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Lacto Fermnting Wild Ingredients

Through this guide we’re going to take a look through the potential for Lacto Fermnting Wild Ingredients. The possibilities are endless and once you get started it just gets more exciting.

When we begin to start foraging we find one or two exciting wild ingredients and try every recipe we can think of with those ingredients. After that we work through the year to try and add 1 or 2 new ingredients per month, and once we build up a really nice catalogue of wild ingredients the possibilities becoming ever growing. Lacto fermentation is just one great example of that, everything that’s edible, in essence can be lacto fermented with varying results, quite often you have to just give it a go to see whether you like it or not. This means lots of jars bubbling away – you’ll be looking like a mad scientist in no time!

Kerem Delialioğlu, CC BY-SA 4.0 <https://creativecommons.org/licenses/by-sa/4.0>, via Wikimedia Commons

What is Lacto Fermentation?

Lacto fermentation is the process of fermenting, typically vegetables, in an anaerobic & salted environment.

I’ve popped a lovely link in the reference section at the bottom to get some serious detail about Lacto fermentation.

This simply means not allowing air to touch the vegetables and keeping the vegetables within a salted liquid.

The salted liquid can either be the liquid that comes out of the vegetables themselves or can come from brine or a mixture of salt and water that you pour over the vegetables themselves.

Salt:

For Lacto fermentation we use either sea salt or rock salt, I often use coarse salt if I’m trying to break something down – like the wild garlic leaf and fine with a crunch vegetable I want to hold its shape like thistle hearts or burdock roots.

The volume of salt is typically somewhere between 1 – 10%, 1% to 10% is quite a big difference and it depends on what you’re trying to achieve.

1% salt will ferment really quickly and is good if you want to:

  • eat the whole lot quicker,
  • the lower level of salt is good for sauces as it won’t keep your veg crispy either.

10% – you can keep going with the salt but it becomes uneatable after 10% – I usually use higher salt percentages when:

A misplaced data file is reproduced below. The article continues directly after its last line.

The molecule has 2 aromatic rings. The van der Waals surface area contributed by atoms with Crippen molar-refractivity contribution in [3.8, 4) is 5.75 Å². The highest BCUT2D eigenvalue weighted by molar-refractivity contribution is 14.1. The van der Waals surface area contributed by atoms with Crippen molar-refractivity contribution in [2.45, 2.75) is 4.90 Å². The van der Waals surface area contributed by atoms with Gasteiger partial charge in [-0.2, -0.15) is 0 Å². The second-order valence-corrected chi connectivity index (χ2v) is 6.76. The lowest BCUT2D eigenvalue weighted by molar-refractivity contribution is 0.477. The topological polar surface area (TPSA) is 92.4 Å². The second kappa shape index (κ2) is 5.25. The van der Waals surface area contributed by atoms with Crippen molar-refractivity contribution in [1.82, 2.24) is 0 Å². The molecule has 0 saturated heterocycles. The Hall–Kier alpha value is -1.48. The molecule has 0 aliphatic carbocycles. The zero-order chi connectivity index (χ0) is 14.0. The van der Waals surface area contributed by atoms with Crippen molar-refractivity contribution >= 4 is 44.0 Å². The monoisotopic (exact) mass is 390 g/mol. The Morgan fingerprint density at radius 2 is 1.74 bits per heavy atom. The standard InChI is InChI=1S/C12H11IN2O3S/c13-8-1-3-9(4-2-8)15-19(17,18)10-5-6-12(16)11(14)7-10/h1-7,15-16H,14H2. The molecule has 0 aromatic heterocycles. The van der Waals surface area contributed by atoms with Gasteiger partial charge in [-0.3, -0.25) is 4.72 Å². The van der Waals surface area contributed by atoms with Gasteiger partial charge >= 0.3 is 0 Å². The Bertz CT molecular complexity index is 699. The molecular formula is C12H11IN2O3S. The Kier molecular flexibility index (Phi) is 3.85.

• I want to keep vegetables more crunchy – like burdock roots
  • The vegetables I’m using have a tendency for going off
  • I’m trying to store them for a long time (maybe the next season is a long way away – like wild garlic)
  • I want to promote a slow fermentation
  • I’m planning to use the finished result for more of a stock instead of eating it straight out of the jar.

Water

Try to use spring water where you can but tap water will work also (if it’s high in chlorine leave it to stand in an open bowl for at least 1 hour before using it – to allow the chlorine to evaporate)

What’s Lacto bactillia?

There’s a much more complex process than the one I’m just about to describe with many different things going on but I’m going to keep it simple here.

The salt stops the bad bacteria from developing and allows the good bacteria or the bacteria we’re after, to grow and develop.

This good bacteria outcompete the bad and is allowed to grow, helping to preserve the item and giving us some gut-boosting properties too,


A Basic Recipe for Lacto Fermnting Wild Ingredients:

You can, of course, play around with this recipe – I actually advise you do 🙂 Some things may benefit from a little more or a little less salt, or from being fermented for 1 day or for 2 weeks. Fermentation is a big journey for us to join and play around in.


Ingredients:

We’re using around 4-5% salt for this one as it’s the middle ground for salt content on lacto fermentation, certain items you want to keep and store for longer will benefit from a higher amount of salt – up to 8%.

  • 500g Wild Garlic
  • 30g Sea Salt

Method:

  1. Chop the Wild Ingredients u (or blitz in a blender until smooth) – It depends if you want chunky crunchy pickles or a pickle style paste to add to stock etc
  2. Pop the Wild Ingredients in a bowl and stir through the salt
  3. Pop the whole lot in a jar or a number of jars and cover the top with a bit of cloth – leave it at room temp for about 5 days
  4. After 5 days pop it in the fridge and enjoy as a side to food

That’s it we have a basic lacto ferment on the go – it’s time to play and explore.

Find more Wild Garlic Recipes here


References:

Here’s a great write up about everything lacto fermentation

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